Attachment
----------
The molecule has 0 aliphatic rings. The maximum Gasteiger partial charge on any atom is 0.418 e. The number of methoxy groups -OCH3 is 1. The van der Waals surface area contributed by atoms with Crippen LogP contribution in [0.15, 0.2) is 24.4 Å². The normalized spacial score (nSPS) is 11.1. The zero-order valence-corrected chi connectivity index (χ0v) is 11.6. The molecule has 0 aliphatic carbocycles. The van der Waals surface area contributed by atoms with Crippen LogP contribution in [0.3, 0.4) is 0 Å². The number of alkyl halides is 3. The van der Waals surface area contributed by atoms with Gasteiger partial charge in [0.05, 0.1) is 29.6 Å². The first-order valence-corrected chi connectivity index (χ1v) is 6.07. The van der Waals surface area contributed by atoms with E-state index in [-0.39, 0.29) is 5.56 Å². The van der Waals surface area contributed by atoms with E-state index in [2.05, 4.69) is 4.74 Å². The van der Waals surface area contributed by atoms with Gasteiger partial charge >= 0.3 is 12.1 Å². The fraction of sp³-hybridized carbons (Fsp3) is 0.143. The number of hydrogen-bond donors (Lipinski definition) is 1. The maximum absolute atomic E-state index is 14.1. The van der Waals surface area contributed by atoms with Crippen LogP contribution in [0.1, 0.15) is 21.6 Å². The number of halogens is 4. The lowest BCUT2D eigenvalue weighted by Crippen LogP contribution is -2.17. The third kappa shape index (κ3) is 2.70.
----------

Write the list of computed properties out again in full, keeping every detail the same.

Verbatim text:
The molecule has 0 aliphatic rings. The maximum Gasteiger partial charge on any atom is 0.418 e. The number of methoxy groups -OCH3 is 1. The van der Waals surface area contributed by atoms with Crippen LogP contribution in [0.15, 0.2) is 24.4 Å². The normalized spacial score (nSPS) is 11.1. The zero-order valence-corrected chi connectivity index (χ0v) is 11.6. The molecule has 0 aliphatic carbocycles. The van der Waals surface area contributed by atoms with Crippen LogP contribution in [0.3, 0.4) is 0 Å². The number of alkyl halides is 3. The van der Waals surface area contributed by atoms with Gasteiger partial charge in [0.05, 0.1) is 29.6 Å². The first-order valence-corrected chi connectivity index (χ1v) is 6.07. The van der Waals surface area contributed by atoms with E-state index in [-0.39, 0.29) is 5.56 Å². The van der Waals surface area contributed by atoms with E-state index in [2.05, 4.69) is 4.74 Å². The van der Waals surface area contributed by atoms with Gasteiger partial charge >= 0.3 is 12.1 Å². The fraction of sp³-hybridized carbons (Fsp3) is 0.143. The number of hydrogen-bond donors (Lipinski definition) is 1. The maximum absolute atomic E-state index is 14.1. The van der Waals surface area contributed by atoms with Crippen LogP contribution in [0.1, 0.15) is 21.6 Å². The number of halogens is 4. The lowest BCUT2D eigenvalue weighted by Crippen LogP contribution is -2.17. The third kappa shape index (κ3) is 2.70.